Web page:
Delayed Cerebral Injury in Adults With Bacterial Meningitis: A Novel Complication of Adjunctive Steroids?*

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To report the prevalence of delayed cerebral injury in adults with bacterial meningitis and explore its association with adjunctive steroids.


Retrospective analysis of adults with bacterial meningitis between 2005 and 2016.


Ten hospitals in the Greater Houston area.


Consecutive subjects with culture proven community-acquired bacterial meningitis.


Subjects were categorized as receiving or not adjunctive steroids within 4 hours.

Measurements and Main Results:

A total of 120 patients were identified who were admitted with community-acquired bacterial meningitis. Delayed cerebral injury was seen in five of 120 patients (4.1%); all five patients had fever and abnormal neurologic examinations. Adjunctive steroids within 4 hours were more likely given to those with delayed cerebral injury (5/5,100% vs 43/115, 37.5%; p = 0.01). Of the patients who developed delayed cerebral injury, three had Streptococcus pneumoniae, one had methicillin-resistant Staphylococcus aureus, and one had Listeria monocytogenes isolated. We observed an adverse clinical outcome as defined by the Glasgow Outcome Scale in four of the five patients (80%).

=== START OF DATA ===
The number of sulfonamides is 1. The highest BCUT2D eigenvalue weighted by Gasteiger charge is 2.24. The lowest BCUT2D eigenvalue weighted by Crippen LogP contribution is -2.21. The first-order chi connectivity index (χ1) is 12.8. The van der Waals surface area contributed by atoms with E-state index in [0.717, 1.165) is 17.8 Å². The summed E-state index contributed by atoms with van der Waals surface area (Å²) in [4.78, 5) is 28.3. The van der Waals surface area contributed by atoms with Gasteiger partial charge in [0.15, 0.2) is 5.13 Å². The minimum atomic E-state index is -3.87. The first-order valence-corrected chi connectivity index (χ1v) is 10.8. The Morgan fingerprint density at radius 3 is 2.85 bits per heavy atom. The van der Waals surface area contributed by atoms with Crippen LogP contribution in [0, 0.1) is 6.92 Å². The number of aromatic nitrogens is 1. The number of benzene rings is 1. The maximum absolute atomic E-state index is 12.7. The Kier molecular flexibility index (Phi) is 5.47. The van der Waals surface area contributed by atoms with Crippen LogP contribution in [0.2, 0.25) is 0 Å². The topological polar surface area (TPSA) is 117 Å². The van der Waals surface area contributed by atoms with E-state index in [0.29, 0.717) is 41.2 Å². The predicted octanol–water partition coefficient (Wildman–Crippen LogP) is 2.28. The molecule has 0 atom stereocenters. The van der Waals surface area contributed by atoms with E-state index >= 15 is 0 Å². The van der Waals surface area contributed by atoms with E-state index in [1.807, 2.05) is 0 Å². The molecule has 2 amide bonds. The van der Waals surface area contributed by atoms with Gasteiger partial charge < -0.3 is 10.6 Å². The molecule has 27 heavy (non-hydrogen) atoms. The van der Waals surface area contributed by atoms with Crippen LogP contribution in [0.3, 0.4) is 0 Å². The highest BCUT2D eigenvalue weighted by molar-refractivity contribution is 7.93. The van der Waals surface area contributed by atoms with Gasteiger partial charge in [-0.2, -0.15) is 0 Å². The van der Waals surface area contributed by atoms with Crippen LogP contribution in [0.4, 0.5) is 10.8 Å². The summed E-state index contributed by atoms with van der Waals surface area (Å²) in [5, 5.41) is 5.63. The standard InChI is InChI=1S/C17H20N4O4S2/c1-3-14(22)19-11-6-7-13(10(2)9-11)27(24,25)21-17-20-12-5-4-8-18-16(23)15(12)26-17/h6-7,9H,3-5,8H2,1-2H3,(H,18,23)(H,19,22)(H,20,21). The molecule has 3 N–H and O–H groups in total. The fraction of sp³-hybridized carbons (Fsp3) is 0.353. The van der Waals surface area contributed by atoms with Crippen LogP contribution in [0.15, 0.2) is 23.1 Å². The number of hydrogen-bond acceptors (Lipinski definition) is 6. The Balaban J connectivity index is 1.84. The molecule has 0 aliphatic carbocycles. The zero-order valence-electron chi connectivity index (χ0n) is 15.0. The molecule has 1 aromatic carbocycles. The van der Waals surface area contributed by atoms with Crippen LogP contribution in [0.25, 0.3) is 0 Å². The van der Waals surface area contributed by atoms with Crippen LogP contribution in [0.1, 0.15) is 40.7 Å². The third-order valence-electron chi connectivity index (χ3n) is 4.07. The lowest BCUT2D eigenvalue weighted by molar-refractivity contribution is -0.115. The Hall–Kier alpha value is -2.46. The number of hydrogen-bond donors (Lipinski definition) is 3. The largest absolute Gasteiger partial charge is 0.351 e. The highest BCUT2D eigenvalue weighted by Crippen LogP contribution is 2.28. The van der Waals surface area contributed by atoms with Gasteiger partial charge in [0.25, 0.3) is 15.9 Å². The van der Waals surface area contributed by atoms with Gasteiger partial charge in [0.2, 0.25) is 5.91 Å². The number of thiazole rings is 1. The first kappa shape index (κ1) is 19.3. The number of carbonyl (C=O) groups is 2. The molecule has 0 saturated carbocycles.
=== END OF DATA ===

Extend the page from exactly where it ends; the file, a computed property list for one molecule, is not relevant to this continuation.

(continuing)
Delayed cerebral injury occurred in 4.1% of adults with bacterial meningitis, and it was associated with the use of adjunctive steroids. Future studies should explore the etiology and prevention of this devastating complication.

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